The famous piece of commentary provided by John Motson described Northern Ireland’s goal in their shock win over hosts Spain. A Northern Ireland fanzine would later be named after Motson’s words.
In truth, England probably peaked a little too soon. After just 27 seconds, Bryan Robson’s goal against France was the perfect start to the World Cup campaign. Repeatedly referred to as the fastest goal in the history of the tournament (it wasn’t), Robson received a £1,000 gold watch for his efforts.
I wonder if Dutch referee would have liked to have the use of VAR in 1982. Looking at a barely conscious Patrick Battiston laying on the floor, perhaps he might have considered just how the Frenchman had ended up in this state. With video assistance, maybe Corver would have sent Harald Schumacher on his way rather than awarding a goal kick.
Disgrace of Gijón
West Germany had already been involved in controversy during their 1-0 win over Austria in their final group match. The result ensured that both countries would qualify at the expense of Algeria, with little attempt made by either team after Horst Hrubesch’s 10th minute goal. Commentators complained, a German fan burnt his national flag, and the crowd protested.
But little could be done about the alleged collusion. Although from that point on, it was agreed that the final group matches at tournaments should be played at the same time.
How not to organise a World Cup draw. Firstly, FIFA Executive Hermann Neuberger allocated Belgium and Scotland in the wrong groups. Secondly, the spinning cages holding the balls malfunctioned. And then one of the balls split. Read more about this hilarious episode here.
With 24 teams now qualifying for the tournament, FIFA came up with a slightly odd system for the second round; four groups of three with each group winner progressing to the semi-finals. It’s not hard to see why this system was never used again.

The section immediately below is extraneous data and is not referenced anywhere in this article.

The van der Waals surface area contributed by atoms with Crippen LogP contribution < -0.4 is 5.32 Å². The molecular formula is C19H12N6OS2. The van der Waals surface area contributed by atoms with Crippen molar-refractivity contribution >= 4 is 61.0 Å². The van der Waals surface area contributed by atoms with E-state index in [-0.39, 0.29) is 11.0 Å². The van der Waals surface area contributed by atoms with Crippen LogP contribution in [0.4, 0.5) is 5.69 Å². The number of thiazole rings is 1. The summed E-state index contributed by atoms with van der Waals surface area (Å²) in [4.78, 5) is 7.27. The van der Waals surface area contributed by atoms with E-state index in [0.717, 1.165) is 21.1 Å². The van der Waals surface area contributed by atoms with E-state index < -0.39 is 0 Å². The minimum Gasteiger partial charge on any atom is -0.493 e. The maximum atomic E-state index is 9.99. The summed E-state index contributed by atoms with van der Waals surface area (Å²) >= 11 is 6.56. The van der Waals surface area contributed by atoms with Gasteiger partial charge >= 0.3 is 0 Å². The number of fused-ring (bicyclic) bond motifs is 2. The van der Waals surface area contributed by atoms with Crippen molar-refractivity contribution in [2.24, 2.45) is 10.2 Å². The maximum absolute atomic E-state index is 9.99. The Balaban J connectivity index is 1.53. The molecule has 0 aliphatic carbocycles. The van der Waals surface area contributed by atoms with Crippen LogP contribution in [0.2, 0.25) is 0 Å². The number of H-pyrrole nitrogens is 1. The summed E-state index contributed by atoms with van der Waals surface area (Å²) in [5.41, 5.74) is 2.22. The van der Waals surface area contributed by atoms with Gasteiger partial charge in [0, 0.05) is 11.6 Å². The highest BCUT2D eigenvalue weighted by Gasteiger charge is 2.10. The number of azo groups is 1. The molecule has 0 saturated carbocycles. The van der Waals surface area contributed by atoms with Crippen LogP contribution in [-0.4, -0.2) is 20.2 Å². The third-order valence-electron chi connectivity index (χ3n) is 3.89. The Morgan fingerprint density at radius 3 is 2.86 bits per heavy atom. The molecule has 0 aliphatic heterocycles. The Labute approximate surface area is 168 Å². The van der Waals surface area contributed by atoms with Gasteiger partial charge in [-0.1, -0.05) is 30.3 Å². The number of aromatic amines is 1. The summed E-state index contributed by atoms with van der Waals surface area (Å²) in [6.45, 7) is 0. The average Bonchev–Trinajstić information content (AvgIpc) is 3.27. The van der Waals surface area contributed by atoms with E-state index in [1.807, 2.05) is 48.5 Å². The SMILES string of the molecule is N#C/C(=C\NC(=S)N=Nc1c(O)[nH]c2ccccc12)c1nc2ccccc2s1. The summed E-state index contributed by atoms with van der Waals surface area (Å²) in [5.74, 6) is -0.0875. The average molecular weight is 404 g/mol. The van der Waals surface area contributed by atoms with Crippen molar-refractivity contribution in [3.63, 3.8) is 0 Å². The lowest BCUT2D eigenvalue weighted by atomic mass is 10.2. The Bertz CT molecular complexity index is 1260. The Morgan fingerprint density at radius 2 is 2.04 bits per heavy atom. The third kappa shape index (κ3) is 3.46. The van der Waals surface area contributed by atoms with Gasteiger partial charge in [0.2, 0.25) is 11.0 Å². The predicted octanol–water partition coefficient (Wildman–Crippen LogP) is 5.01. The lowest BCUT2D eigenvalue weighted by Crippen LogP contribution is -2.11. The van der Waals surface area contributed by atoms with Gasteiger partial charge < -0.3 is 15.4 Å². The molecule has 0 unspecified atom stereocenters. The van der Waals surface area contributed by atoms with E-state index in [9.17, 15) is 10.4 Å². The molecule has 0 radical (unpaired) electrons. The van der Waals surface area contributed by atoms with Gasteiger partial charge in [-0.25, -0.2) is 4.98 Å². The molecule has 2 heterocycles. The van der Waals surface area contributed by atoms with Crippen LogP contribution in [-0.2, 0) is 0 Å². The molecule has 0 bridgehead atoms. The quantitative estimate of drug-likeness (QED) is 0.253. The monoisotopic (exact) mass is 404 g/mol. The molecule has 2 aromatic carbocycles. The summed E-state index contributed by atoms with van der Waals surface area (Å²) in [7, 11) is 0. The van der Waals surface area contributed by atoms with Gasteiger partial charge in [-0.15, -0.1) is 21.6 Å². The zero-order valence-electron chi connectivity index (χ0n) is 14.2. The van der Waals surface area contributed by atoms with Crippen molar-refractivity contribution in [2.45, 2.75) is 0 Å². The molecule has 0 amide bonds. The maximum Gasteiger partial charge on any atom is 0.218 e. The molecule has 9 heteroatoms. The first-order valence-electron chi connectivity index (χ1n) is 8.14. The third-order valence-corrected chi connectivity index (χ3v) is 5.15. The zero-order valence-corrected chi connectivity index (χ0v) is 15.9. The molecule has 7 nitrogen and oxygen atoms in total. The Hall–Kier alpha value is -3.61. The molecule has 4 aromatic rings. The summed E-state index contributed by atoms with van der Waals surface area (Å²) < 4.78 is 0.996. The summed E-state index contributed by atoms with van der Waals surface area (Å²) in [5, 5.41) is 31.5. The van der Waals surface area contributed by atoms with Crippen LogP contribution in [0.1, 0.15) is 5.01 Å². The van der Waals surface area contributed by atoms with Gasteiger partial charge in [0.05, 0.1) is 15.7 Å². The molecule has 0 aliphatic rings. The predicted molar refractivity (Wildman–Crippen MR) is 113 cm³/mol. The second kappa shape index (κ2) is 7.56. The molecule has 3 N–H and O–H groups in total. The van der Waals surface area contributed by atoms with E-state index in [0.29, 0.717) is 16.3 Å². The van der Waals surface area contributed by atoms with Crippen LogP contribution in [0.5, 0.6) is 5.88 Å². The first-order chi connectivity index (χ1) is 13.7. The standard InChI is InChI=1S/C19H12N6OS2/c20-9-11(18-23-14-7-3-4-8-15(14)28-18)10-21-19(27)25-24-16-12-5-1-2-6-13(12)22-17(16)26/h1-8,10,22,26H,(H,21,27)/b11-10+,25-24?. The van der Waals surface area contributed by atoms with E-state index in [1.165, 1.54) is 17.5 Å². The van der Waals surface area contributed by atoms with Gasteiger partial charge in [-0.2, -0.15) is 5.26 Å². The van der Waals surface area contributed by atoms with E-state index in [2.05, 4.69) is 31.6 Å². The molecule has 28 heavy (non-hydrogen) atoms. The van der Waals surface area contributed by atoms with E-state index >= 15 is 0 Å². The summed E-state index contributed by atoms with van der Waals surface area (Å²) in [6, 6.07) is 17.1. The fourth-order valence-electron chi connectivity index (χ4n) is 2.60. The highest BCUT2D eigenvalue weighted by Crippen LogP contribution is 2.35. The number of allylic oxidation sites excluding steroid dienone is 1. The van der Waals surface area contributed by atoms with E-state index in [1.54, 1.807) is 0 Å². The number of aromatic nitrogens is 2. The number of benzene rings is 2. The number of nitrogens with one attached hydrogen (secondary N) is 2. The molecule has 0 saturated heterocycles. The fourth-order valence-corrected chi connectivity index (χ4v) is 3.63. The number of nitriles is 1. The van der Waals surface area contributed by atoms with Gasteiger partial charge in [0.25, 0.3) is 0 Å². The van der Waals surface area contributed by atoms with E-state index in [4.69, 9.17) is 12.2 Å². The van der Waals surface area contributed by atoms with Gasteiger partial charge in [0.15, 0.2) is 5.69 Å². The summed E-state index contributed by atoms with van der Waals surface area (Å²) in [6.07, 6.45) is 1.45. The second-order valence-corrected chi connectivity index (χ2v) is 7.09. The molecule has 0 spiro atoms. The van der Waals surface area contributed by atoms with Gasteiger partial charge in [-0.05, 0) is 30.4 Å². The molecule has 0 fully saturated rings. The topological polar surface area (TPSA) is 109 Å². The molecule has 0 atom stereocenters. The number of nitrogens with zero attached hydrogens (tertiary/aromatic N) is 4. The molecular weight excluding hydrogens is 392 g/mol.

Juventus’ Claudio Gentile gave a lesson in man-marking 1980s style with his dedication to the role against Diego Maradona. Fouling the young Argentine on 23 occasions, the Italian centre back was eventually booked. But he successfully stifled his opponent, as Italy ran out 2-1 winners.
Hansen and Miller
Not a folk combo, but Scotland’s centre backs who sadly collided as another Scotland World Cup campaign was about to end in agonising failure. Scotland would later equalise against the Soviet Union but went out of the tournament on goal difference.
Under the media spotlight due to the 1980 betting/bribery scandal in Serie A, Italy came in for more criticism after three draws in their first round group saw Enzo Bearzot’s team edge out Cameroon on goals scored. But from this point on, they never looked back.
The thrilling 3-2 win over Brazil, and a comfortable semi-final win against Poland set up a final with West Germany. The 3-1 win gave Italy their third World Cup, and left Italian President Sandro Pertini delighted in the Bernabeu.
Describing David Narey’s opener against Brazil as a “toe poke” was never likely to endear Jimmy Hill in the eyes of the Tartan Army. In fact, they created a song in tribute to him after this moment: “We Hate Jimmy Hill, He's a Poof, He's a Poof.”
England taking injured players to the World Cup is not a new thing. In 1982, both Kevin Keegan and Trevor Brooking were blatantly unfit, and would only appear briefly against Spain. Sadly, Keegan will always be remembered for missing a sitter as England’s hopes evaporated.
L’urlo di Tardelli
A fairly inoffensive mascot, the orange dressed in Spain’s national kit featured on many products. He even got his own television programmes in Spain.